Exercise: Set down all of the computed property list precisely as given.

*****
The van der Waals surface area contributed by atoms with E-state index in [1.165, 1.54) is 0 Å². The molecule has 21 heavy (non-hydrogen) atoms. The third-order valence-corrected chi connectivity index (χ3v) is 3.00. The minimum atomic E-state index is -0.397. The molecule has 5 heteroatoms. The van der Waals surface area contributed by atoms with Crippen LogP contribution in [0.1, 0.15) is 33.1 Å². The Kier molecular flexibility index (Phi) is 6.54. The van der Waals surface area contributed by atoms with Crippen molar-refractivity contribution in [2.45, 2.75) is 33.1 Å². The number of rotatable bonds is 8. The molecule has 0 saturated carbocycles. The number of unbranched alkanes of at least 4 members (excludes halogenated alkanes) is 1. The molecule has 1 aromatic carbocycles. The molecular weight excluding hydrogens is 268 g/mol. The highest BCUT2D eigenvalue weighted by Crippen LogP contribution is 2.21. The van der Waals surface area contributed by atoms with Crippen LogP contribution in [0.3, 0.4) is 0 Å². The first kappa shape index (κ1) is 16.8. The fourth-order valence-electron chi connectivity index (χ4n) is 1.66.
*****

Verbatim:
The van der Waals surface area contributed by atoms with E-state index in [1.165, 1.54) is 0 Å². The molecule has 21 heavy (non-hydrogen) atoms. The third-order valence-corrected chi connectivity index (χ3v) is 3.00. The minimum atomic E-state index is -0.397. The molecule has 5 heteroatoms. The van der Waals surface area contributed by atoms with Crippen LogP contribution in [0.1, 0.15) is 33.1 Å². The Kier molecular flexibility index (Phi) is 6.54. The van der Waals surface area contributed by atoms with Crippen molar-refractivity contribution in [2.45, 2.75) is 33.1 Å². The number of rotatable bonds is 8. The molecule has 0 saturated carbocycles. The number of unbranched alkanes of at least 4 members (excludes halogenated alkanes) is 1. The molecule has 1 aromatic carbocycles. The molecular weight excluding hydrogens is 268 g/mol. The highest BCUT2D eigenvalue weighted by Crippen LogP contribution is 2.21. The van der Waals surface area contributed by atoms with Crippen LogP contribution in [0.3, 0.4) is 0 Å². The first kappa shape index (κ1) is 16.8. The fourth-order valence-electron chi connectivity index (χ4n) is 1.66.